• There's a scene in this movie where Kelly makes Candy, the madame, eat $25 she'd offered to a local girl to get her to work in her brothel. Whacks her in the head with that deadly purse from the first scene, and shoves it in her mouth; leaves her with a mouth full of bills. (Her line is, "Ten. Ten. And five! Now you stay away from Bunny!") I'm going to steal that idea; I'm amazed I haven't seen it in more movies. Especially given the number of Se7en rip-offs that pride themselves on creative revenge. Anyway, in this movie, it works like gangbusters.

The next movie I'll be seeing is Shock Corridor, also by Samuel Fuller. He's insane! I can't wait.

1This song is actually referred to by any number of names. It's been called "The Little Child (Mon Enfant)," "The Little Boy and the Old Man," "Mommy Dear," "Daddy Dear"... and so on. Best reference ever: Tony Danza apparently had his daughter record a version, and then told Pat Sajak about it. See, the more I try to learn about The Naked Kiss, the deeper down the rabbit hole I go. To find out more, go here (the Who's The Boss Resource page, of course!) and search for "Bluebird." Googling monkeys forever!


Anonymous said...

Crazy flick. And don't forget Kelly's odd pronunciation of Goethe. What a weird film....

Matthew Dessem said...

Yeah, nothing else like this movie in the world.

Anonymous said...

Hi, Matt. Greetings from your neck of the woods. In West Hollywood for a few days R & R. I jotted this down on the flight.

Samuel Fuller, in an interview that I found online, said, “It’s easy to set a pictorial mood, to fill an alley up with shadows and ash cans and black cats. I prefer to focus on something sinister at the edge of a beautiful playground.” Ergo, The Naked Kiss, father (as you note) to Twin Peaks, and grandfather to Desperate Housewives.

Fuller’s is a brash voice, so it’s a little surprising that he didn’t go for the ash cans and black cats. Still, there’s nothing very subtle going on in his version of Wisteria Lane. It’s all broad strokes. But he doesn’t seem to be completely in control of his material. It’s a mish-mash of sloppy technique (jump-cuts that make no sense thematically, wildly uneven caliber of performances, jarring transitions) with moments of great beauty (a noir shot of Constance Towers in profile behind bars) and effectiveness (that amazing opening).

Constance Towers, with her slightly haggard good looks, is believable as the prostitute, Kelly, although there’s only so much anyone could do with some of the dialogue she was handed. “Angel Foam goes down like liquid gold and comes up like slow dynamite.” I think we all present different faces to the world depending on circumstances, and I liked how Kelly embodies so many different female archetypes in the course of this film: saint, whore, mother, bride-to-be, friend, caretaker. But she’s at her shocking best when she’s bludgeoning an adversary with a stiletto pump, a purse or the telephone.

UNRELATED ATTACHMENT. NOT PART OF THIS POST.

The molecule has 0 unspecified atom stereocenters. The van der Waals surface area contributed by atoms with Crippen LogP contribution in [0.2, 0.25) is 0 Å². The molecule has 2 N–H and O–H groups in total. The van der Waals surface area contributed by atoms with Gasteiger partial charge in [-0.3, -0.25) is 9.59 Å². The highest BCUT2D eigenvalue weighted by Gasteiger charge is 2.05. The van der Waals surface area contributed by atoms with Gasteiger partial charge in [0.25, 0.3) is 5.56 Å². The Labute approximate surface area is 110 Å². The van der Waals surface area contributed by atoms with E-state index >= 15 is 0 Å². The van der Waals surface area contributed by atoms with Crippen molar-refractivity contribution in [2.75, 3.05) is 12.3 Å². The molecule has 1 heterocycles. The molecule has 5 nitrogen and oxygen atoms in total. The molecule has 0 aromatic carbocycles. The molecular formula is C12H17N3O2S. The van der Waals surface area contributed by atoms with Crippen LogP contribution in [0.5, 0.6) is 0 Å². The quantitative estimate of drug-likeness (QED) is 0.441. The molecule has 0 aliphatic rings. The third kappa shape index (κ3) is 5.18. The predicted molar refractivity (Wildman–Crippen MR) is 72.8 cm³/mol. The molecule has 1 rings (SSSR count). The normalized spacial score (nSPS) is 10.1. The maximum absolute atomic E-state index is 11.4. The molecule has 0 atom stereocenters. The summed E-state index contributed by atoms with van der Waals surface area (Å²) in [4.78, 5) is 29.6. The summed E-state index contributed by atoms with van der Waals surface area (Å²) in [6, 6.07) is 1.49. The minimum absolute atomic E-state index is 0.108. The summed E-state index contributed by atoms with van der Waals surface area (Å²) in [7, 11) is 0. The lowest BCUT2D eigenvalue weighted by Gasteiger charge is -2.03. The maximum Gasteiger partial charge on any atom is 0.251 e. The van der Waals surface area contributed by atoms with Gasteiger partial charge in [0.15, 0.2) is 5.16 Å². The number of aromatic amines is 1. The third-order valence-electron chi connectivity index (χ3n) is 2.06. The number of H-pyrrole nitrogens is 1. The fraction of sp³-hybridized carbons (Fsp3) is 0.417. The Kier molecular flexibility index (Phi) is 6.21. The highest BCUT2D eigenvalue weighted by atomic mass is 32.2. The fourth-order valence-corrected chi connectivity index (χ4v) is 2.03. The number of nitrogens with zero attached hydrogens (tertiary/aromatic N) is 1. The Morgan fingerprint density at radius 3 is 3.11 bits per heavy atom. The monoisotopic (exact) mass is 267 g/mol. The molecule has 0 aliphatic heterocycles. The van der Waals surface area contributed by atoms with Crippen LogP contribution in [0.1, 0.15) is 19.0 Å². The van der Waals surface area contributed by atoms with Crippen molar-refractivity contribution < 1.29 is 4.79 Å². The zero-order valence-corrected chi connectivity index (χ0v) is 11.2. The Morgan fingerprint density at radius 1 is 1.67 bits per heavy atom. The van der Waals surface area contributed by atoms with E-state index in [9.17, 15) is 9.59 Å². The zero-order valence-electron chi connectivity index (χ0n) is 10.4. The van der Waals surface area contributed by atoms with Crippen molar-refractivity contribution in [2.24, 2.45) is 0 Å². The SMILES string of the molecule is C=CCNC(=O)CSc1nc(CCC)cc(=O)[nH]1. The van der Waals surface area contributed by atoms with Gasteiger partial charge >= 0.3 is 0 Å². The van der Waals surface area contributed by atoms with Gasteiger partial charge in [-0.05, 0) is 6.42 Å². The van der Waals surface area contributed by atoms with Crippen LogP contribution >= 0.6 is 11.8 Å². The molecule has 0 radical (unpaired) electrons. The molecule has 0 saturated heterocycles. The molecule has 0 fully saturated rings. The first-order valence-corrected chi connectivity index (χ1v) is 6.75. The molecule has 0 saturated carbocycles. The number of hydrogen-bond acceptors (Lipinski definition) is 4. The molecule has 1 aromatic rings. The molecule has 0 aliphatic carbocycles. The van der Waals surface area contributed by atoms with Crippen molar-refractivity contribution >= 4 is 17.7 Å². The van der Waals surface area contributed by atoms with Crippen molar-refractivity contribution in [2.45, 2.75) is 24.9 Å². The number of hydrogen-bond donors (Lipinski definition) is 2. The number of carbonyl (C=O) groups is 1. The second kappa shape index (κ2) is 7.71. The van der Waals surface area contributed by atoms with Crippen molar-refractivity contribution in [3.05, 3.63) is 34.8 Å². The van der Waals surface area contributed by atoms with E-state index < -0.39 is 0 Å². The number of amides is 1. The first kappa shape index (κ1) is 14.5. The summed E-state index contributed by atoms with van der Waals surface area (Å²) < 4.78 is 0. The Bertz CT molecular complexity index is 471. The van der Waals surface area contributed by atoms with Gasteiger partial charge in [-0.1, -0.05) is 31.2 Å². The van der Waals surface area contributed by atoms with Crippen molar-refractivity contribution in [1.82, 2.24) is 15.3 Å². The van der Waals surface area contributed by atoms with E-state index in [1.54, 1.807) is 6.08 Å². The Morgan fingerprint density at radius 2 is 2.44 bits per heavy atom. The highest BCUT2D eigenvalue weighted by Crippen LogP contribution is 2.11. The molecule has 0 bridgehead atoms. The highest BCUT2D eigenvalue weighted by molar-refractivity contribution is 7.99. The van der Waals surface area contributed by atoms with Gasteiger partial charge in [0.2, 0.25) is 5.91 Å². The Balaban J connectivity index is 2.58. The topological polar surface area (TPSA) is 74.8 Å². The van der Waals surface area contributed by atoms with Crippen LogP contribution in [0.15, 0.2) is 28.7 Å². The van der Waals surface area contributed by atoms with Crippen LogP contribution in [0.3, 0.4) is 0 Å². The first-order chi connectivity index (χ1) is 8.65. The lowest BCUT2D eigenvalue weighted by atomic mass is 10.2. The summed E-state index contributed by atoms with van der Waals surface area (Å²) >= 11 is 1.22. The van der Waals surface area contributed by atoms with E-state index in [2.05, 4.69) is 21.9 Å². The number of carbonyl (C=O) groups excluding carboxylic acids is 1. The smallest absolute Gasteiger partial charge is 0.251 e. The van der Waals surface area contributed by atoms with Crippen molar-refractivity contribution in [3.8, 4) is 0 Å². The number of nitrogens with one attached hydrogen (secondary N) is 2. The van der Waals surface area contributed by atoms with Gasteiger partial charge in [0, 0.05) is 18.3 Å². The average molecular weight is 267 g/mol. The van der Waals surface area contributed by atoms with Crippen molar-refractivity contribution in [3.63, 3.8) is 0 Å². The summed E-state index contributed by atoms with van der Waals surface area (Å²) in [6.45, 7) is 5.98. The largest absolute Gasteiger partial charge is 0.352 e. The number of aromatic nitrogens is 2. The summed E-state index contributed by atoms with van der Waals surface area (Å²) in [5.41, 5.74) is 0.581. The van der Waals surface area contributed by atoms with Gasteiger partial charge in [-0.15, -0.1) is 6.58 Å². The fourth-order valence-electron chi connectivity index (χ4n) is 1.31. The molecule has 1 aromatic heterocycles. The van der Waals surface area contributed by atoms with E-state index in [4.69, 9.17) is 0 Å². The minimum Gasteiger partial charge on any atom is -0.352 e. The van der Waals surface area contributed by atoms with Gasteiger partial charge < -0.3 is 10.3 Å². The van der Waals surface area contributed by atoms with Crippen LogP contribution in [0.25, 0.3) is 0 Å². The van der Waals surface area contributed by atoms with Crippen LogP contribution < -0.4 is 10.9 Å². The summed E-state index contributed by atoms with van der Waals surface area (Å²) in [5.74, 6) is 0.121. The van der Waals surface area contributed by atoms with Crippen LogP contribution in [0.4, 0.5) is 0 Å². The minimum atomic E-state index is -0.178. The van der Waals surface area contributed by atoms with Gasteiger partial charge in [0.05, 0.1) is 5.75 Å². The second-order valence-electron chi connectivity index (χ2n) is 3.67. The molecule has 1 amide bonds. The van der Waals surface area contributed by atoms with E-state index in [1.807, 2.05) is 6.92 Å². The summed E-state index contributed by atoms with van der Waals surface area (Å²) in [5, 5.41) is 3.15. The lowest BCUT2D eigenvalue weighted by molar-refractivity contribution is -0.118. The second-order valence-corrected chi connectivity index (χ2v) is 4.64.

I’ve got to say, I loved the opening sequence. I’ve lost count of how many people I’ve described it to since I first saw it. But then you’ve got that god-awful musical number with the multi-racial cast of crippled children. (Although this did put me in mind of Constance Towers’ definitive performance as Anna, singing “I Whistle a Happy Tune” and “Getting to Know You,” to all her charges in The King and I opposite Yul Brynner in the 1977 Broadway revival.) As it turns out, that’s what I enjoyed most about this one: not knowing what to expect next.

Tom said...

Have you had a chance to see the reissue of these? I just watched the blu-ray, and pictorially, it's a world of difference. Also, Constance Towers is still remarkably good looking and entirely with it, to judge from the excellent interview with her.

I was thinking about the movie in noir terms, and I think if you look at it as an early post-noir, there are some interesting things to get out- Kelly comes from a very noirish, inner city world, and thinks she has found something cleaner and better in the suburbs. She falls in love with the town and the man who represents the town. And then, the pedophilia.

Obviously, the idea is that the rot noirs always attribute to urban alienation and moral decay is out there in the clean little towns, too- Kelly's out of the noir world, and good riddance to it, but the world outside of that's just as fucked up. It's an interesting comparison to the semi-noirish Blue Velvet, in that light.

Matthew Dessem said...

John B.,

I love the musical number. Nothing else like it in cinema. Thank God.

Matthew Dessem said...


Interesting idea, that Kelly is fleeing noir; you're on to something there. I haven't seen the new release but very much would like to; I felt like this one could use some context.

deanepuddle said...

Best line:
"Nobody shoves dirty money in my mouth."

Manish said...

excellent write up. I came across this movie randomly on hulu. the description and the sexy title interested me but the opening scene had me glued to the screen. Bizarre, wonderful, with fun dialogue, fierce performances, great score/cinematography. I can't wait to buy the blu-ray though it doesn't have a commentary